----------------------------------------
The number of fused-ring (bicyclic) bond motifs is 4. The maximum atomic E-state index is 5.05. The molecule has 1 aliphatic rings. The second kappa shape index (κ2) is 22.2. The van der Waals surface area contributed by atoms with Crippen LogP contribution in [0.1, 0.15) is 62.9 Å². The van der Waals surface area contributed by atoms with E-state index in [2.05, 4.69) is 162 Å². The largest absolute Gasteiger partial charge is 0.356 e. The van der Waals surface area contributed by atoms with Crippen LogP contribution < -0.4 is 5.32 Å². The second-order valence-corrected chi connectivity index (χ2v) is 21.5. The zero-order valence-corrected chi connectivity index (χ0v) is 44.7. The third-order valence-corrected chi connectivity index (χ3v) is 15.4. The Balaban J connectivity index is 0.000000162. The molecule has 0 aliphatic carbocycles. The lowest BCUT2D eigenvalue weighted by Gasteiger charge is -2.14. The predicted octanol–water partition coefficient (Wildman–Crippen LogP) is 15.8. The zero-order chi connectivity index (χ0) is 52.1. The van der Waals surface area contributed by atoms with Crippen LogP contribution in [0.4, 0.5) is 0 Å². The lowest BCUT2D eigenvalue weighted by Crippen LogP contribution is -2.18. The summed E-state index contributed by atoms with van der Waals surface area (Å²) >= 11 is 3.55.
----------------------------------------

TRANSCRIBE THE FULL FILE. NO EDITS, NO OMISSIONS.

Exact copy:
The number of fused-ring (bicyclic) bond motifs is 4. The maximum atomic E-state index is 5.05. The molecule has 1 aliphatic rings. The second kappa shape index (κ2) is 22.2. The van der Waals surface area contributed by atoms with Crippen LogP contribution in [0.1, 0.15) is 62.9 Å². The van der Waals surface area contributed by atoms with E-state index in [2.05, 4.69) is 162 Å². The largest absolute Gasteiger partial charge is 0.356 e. The van der Waals surface area contributed by atoms with Crippen LogP contribution < -0.4 is 5.32 Å². The second-order valence-corrected chi connectivity index (χ2v) is 21.5. The zero-order valence-corrected chi connectivity index (χ0v) is 44.7. The third-order valence-corrected chi connectivity index (χ3v) is 15.4. The Balaban J connectivity index is 0.000000162. The molecule has 0 aliphatic carbocycles. The lowest BCUT2D eigenvalue weighted by Gasteiger charge is -2.14. The predicted octanol–water partition coefficient (Wildman–Crippen LogP) is 15.8. The zero-order chi connectivity index (χ0) is 52.1. The van der Waals surface area contributed by atoms with Crippen LogP contribution in [0.4, 0.5) is 0 Å². The lowest BCUT2D eigenvalue weighted by Crippen LogP contribution is -2.18. The summed E-state index contributed by atoms with van der Waals surface area (Å²) >= 11 is 3.55.